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Child Witnesses to Ostracism: Innocent Bystanders or Contributors to Social Isolation? Anne Howard, Tiffanie Almeida, John Pryor, Ph.D., & Steven Landau,

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Presentation on theme: "Child Witnesses to Ostracism: Innocent Bystanders or Contributors to Social Isolation? Anne Howard, Tiffanie Almeida, John Pryor, Ph.D., & Steven Landau,"— Presentation transcript:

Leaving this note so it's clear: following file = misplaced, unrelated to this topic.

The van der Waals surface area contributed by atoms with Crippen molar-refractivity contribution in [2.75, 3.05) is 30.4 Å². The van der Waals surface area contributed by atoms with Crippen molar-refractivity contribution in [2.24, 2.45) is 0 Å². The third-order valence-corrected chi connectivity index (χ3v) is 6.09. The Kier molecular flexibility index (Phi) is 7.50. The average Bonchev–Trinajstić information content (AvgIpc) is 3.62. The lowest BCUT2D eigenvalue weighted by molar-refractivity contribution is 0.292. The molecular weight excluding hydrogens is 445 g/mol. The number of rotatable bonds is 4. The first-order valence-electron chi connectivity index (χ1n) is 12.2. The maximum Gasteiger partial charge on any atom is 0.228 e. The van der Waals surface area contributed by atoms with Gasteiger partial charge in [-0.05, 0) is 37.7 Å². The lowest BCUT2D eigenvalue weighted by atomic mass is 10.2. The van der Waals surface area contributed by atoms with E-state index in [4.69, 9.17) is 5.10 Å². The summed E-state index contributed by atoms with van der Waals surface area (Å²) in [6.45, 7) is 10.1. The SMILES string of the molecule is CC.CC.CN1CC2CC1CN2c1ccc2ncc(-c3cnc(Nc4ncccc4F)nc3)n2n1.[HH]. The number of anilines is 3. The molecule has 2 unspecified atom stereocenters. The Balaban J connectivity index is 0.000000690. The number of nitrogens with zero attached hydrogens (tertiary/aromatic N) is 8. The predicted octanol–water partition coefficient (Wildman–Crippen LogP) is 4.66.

1 Child Witnesses to Ostracism: Innocent Bystanders or Contributors to Social Isolation? Anne Howard, Tiffanie Almeida, John Pryor, Ph.D., & Steven Landau, Ph.D. Department of Psychology Illinois State University ABSTRACT Purpose: Although it is well established that ostracism is highly aversive, no known study has examined the processes involved when a child witnesses the social exclusion of another child. The purpose of this study was to ascertain if 4th - through 8th children would be willing to play with a child whom they observe is excluded by others. Method: Before joining a computer-generated ball-toss game of CyberBall, one-half of child participants were assigned to an ostracism condition in which they saw one cyber player excluded from the game by two other players. Participants in the control condition viewed the game in which no player was ostracized. After viewing the game, children entered the game with the other cyber players, and one game player was excluded by the other two players (i.e., they did not throw the ball to him/her). Results: Although no differences in ball-throwing frequency existed between the ostracism and control group, participants engaged in a reversal of ostracism by throwing the ball to the excluded player more than the other virtual players. Also, self-reported prosocial behavior predicted the extent to which the participant engaged in this inclusion. Conclusions: Witnessing ostracism did not deter participants from including an excluded child. Indeed, participants’ willingness to play with an ostracized player was predicated on their self-reported prosocial behavior. Further research is needed to explore the utility of Cyberball and to gain a better understanding of the role of peer bystanders. INTRODUCTION As humans, each of us has a strong need to belong, and this need transcends age, gender, racial, and cultural boundaries (Baumeister & Leary, 1995). As such, the experience of social ostracism, a form of rejection, exclusion, or isolation, can be extremely unpleasant and unsettling (Williams, 1997, 2001; Williams, Cheung, & Choi, 2000). Regarding children and teens, social exclusion can be both an outcome and a predictor of violent behavior. Regarding the outcome value of ostracism, children chronically victimized by bullies often experience social exclusion associated with their victim status. For example, research indicates the peer witnesses of bullying (i.e., bystanders not directly involved) devalue the victim and tend to be unmoved by the prospect that the victim will suffer future harm (Perry, Williard, & Perry, 1990). Regarding the predictive value of ostracism, a sense of social exclusion is recognized as a common characteristic of the perpetrators of school shootings (Leary, Kowalski, Smith, & Phillips, 2003). Despite overwhelming evidence to suggest that ostracism has detrimental effects on the adjustment of children and adolescents, scant attention has been paid to understanding the processes involved. While extensive research has focused on the dyadic nature of relational, physical, and other forms of aggression, little is known about the peer bystanders who witnesses these occurrences. Specifically, research is yet to uncover the contribution that peers make to the ostracism of socially excluded children. Peer bystanders may become active participants, and exacerbate the exclusion process, or merely passive, hoping to avoid involvement in the antisocial episode. One reason this area of research has been constrained is due to the difficulties associated with obtaining valid measures of the ostracism process among child research participants. Naturalistically occurring ostracism is extremely difficult to observe in school settings, as it involves the non-occurrence of codable behaviors, and is rarely observed by adult supervisors. A recently developed method described in the adult literature, known as Cyberostracism, may prove a useful indicator of the ostracizing propensity of children. It is a computer-based ball-toss game in which the game can be programmed to ostracize either the research participant or one of the computer-generated cyber players by not throwing the ball to him/her. This is the first known study to apply this computer-driven methodology to children as a method of assessing their ostracizing behavior and the pernicious effects of witnessing another child being ostracized. It was predicted that children who observed another child being ostracized would further this exclusion episode and continue to isolate the ostracized player from the game. It was anticipated that, upon questioning, children who witness ostracism would express feelings indicating they devalue the ostracized child to whom no one throws the ball, as well as an indifference regarding future malevolence towards that child. It was predicted that children who present a self-reported profile of high negative and low positive social behaviors (i.e., relational aggression) would be more likely to engage in ostracizing behavior during game-play. METHOD Participants Twenty 4th- through 8th grade boys and girls who attend a university-affiliated laboratory school served as participants. Fifty-five percent were male (Mean age = 12.5). Procedure Each participant was told that s/he was going to evaluate a new computer game called CyberBall, and that the other players in the game were real children from neighboring states. Each child participated in two trials of CyberBall: 1. In the first trial, participants passively viewed the game being played by three cyber players. Those assigned to the ostracism condition observed two of the virtual players throwing the ball back-and-forth (i.e., never throwing the ball to the third player who was being ostracized). Participants in the control condition watched the three players randomly throw the ball to each other an equal number of times. 2. Following their exposure to either the ostracism or control condition, each participant entered the game with the other three players. Trial 2 was the same for each participant, and the game was programmed such that one player, Chris, was ostracized (i.e., excluded from the game) by the two other players. The only way Chris received the ball was if the participant threw it to him/her. The number of times each participant threw his/her ball to each of the three cyber players was recorded. Results from the manipulation check (e.g., “How much did Chris get the ball”), as well as a series of t-test for all dependent variables, revealed that the condition factor in Trial 1 had no effect on participants’ performance once they joined the game. As such, Trial 2 game performance data were pooled across both conditions. Also, children clearly detected that Chris was being ostracized in Trial 2, as they rated him receiving the ball significantly less often than the other two players, Wilks’ lamda =.33, F(2, 18) = 18.24, p <.05. Following the game, each participant completed a questionnaire that included assessment of their feelings about the game, the relative likeability of each cyber player, as well as the Children’s Social Behavior Scale- Self Report (Crick & Grotpeter 1995), a psychometrically sound measure of various positive and negative social behaviors. Dependent Variables Game-related variables - The percent of ball tosses to each game player based on the total number of balls thrown to all cyber players. - Game feedback (e.g., “I enjoyed playing Cyberball”) Participants’ perceptions of the other game players - Bystander perception of player enjoyment (e.g., “How much do you think Chris liked the game?”) - Player likeability (e.g., “If you were captain of a dodge ball game, whom would you pick first to be on your team?”) Participants’ self-reported social behaviors - Composite scores of: Relational Aggression, Physical Aggression, Verbal Aggression, Inclusion, Loneliness, and Prosocial Behavior (Crick & Grotpeter, 1995) RESULTS A series of t-tests revealed no gender differences among any dependent variables. In addition, participants’ age was unrelated to self-reported social behaviors or performance in the game. As such, all data were pooled for boys and girls and across grade level. To determine if participants were selective in their willingness to play catch with the other players, a one-way analysis of variance (ANOVA) with repeated measures was applied to the percent of ball tosses to each player. Contrary to expectations, participants threw the ball to Chris (M = 41%, SD = 3.67), the ostracized player, significantly more than to Alex (M = 29%, SD = 2.33) or Pat (M = 30%, SD = 4.16), Wilks’ lamda =.70, F(2, 17) = 3.63, p <.05. See Figure 1. Participants’ self-reported Physical and Relational Aggression scores were unrelated to the percent of ball tosses to any of the cyber players (including the ostracized player). However, self-reported Prosocial behavior was significantly related to the percent of ball tosses to the ostracized player, r(18) =.51, p <.05. Specifically, children who described themselves in stronger prosocial terms (e.g., “Some kids try to cheer up other kids who feel upset or sad. How often do you do this?”) evinced greater willingness to include the excluded player in the game. Participants’ Inclusion composite score was negatively correlated with how much they reported enjoying the game r(18) = -.50, p <.05. In other words, children who reported feeling less included by their classmates (e.g., “Some kids have a lot of friends in their class. How often do you have a lot of friends in your class?”) expressed greater dislike for the game. There was a significant association between the percent of ball tosses to the ostracized player and how much participants liked that player, r(18) =.55, p <.05. Those children who were less willing to include the ostracized player in the game expressed more dislike for him/her. CONCLUSIONS Overall, it appears that witnessing ostracism did not exacerbate children’s propensity to ostracize a socially excluded child. Upon seeing Chris excluded in the game, children apparently overcompensated by including him/her more often than the other two players. This tendency was predicted by their self- reported prosocial behaviors. Witnessing Chris’ exclusion from the game seems to have evoked a negative affective response to the game, as those children who reported feeling less included by their own classmates disliked playing the game. Contrary to expectations, peer bystanders in this study engaged in a reversal of social exclusion. This finding diverges from previous adult research that indicates witnesses to social isolation will either join the act of exclusion or remain passive to avoid being associated with the target. Further research is needed to explore the utility of Cyberball with children and adolescents. Additionally, the role of peer bystanders in the ostracism of others needs further exploration to inform school-based intervention efforts designed to ameliorate the social exclusion of students. This poster can be accessed under “Student Research” at: